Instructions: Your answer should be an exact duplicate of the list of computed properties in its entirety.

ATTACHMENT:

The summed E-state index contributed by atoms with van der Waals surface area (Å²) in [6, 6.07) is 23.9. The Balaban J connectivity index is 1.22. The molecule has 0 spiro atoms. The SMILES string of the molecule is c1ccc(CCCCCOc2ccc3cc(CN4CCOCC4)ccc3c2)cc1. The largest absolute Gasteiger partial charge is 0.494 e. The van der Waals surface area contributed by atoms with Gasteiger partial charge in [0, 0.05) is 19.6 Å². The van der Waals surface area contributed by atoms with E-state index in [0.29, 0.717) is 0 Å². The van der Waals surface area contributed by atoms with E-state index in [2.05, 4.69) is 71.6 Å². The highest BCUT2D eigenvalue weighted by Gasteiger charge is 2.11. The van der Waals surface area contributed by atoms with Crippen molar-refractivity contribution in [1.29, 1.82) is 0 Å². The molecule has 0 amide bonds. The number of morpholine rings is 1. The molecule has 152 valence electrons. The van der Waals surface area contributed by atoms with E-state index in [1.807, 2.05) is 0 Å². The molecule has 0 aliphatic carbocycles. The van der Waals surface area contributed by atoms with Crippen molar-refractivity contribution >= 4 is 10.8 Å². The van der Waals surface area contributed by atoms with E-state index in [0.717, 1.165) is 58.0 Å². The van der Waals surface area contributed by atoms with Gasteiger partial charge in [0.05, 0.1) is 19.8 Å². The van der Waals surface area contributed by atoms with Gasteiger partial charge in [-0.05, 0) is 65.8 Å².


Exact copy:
The summed E-state index contributed by atoms with van der Waals surface area (Å²) in [6, 6.07) is 23.9. The Balaban J connectivity index is 1.22. The molecule has 0 spiro atoms. The SMILES string of the molecule is c1ccc(CCCCCOc2ccc3cc(CN4CCOCC4)ccc3c2)cc1. The largest absolute Gasteiger partial charge is 0.494 e. The van der Waals surface area contributed by atoms with Gasteiger partial charge in [0, 0.05) is 19.6 Å². The van der Waals surface area contributed by atoms with E-state index in [0.29, 0.717) is 0 Å². The van der Waals surface area contributed by atoms with E-state index in [2.05, 4.69) is 71.6 Å². The highest BCUT2D eigenvalue weighted by Gasteiger charge is 2.11. The van der Waals surface area contributed by atoms with Crippen molar-refractivity contribution in [1.29, 1.82) is 0 Å². The molecule has 0 amide bonds. The number of morpholine rings is 1. The molecule has 152 valence electrons. The van der Waals surface area contributed by atoms with E-state index in [1.807, 2.05) is 0 Å². The molecule has 0 aliphatic carbocycles. The van der Waals surface area contributed by atoms with Crippen molar-refractivity contribution >= 4 is 10.8 Å². The van der Waals surface area contributed by atoms with E-state index in [0.717, 1.165) is 58.0 Å². The van der Waals surface area contributed by atoms with Gasteiger partial charge in [0.05, 0.1) is 19.8 Å². The van der Waals surface area contributed by atoms with Gasteiger partial charge in [-0.05, 0) is 65.8 Å².